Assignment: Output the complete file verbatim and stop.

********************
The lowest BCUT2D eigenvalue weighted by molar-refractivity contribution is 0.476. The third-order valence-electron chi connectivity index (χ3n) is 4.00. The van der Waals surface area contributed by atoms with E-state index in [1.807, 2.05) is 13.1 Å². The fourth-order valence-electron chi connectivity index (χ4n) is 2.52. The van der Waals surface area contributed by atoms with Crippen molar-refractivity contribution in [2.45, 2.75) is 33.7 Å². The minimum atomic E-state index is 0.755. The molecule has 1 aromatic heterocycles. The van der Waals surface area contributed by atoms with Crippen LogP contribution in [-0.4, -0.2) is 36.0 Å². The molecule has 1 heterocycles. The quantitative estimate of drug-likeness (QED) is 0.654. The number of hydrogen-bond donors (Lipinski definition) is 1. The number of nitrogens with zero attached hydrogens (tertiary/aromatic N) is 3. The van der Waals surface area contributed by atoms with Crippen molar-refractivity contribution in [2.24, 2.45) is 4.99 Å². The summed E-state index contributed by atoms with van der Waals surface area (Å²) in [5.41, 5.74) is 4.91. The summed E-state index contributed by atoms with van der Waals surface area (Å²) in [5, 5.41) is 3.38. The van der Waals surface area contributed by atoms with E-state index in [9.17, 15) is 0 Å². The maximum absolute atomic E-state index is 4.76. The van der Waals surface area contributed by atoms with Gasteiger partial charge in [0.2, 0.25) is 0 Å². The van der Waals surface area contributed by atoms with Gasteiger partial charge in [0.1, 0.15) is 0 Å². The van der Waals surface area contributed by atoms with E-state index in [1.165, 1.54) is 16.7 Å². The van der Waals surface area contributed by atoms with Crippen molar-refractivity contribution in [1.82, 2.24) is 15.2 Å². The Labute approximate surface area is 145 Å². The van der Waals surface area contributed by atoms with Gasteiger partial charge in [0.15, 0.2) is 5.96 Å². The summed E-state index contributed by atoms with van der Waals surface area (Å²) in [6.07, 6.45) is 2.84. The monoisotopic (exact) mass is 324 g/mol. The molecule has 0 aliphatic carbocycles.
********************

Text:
The lowest BCUT2D eigenvalue weighted by molar-refractivity contribution is 0.476. The third-order valence-electron chi connectivity index (χ3n) is 4.00. The van der Waals surface area contributed by atoms with E-state index in [1.807, 2.05) is 13.1 Å². The fourth-order valence-electron chi connectivity index (χ4n) is 2.52. The van der Waals surface area contributed by atoms with Crippen molar-refractivity contribution in [2.45, 2.75) is 33.7 Å². The minimum atomic E-state index is 0.755. The molecule has 1 aromatic heterocycles. The van der Waals surface area contributed by atoms with Crippen LogP contribution in [-0.4, -0.2) is 36.0 Å². The molecule has 1 heterocycles. The quantitative estimate of drug-likeness (QED) is 0.654. The number of hydrogen-bond donors (Lipinski definition) is 1. The number of nitrogens with zero attached hydrogens (tertiary/aromatic N) is 3. The van der Waals surface area contributed by atoms with Crippen molar-refractivity contribution in [2.24, 2.45) is 4.99 Å². The summed E-state index contributed by atoms with van der Waals surface area (Å²) in [5.41, 5.74) is 4.91. The summed E-state index contributed by atoms with van der Waals surface area (Å²) in [5, 5.41) is 3.38. The van der Waals surface area contributed by atoms with E-state index in [9.17, 15) is 0 Å². The maximum absolute atomic E-state index is 4.76. The van der Waals surface area contributed by atoms with Gasteiger partial charge in [0.2, 0.25) is 0 Å². The van der Waals surface area contributed by atoms with Gasteiger partial charge in [0.1, 0.15) is 0 Å². The van der Waals surface area contributed by atoms with E-state index in [1.165, 1.54) is 16.7 Å². The van der Waals surface area contributed by atoms with Crippen molar-refractivity contribution in [1.82, 2.24) is 15.2 Å². The Labute approximate surface area is 145 Å². The van der Waals surface area contributed by atoms with Gasteiger partial charge in [0.15, 0.2) is 5.96 Å². The summed E-state index contributed by atoms with van der Waals surface area (Å²) in [6.07, 6.45) is 2.84. The monoisotopic (exact) mass is 324 g/mol. The molecule has 0 aliphatic carbocycles.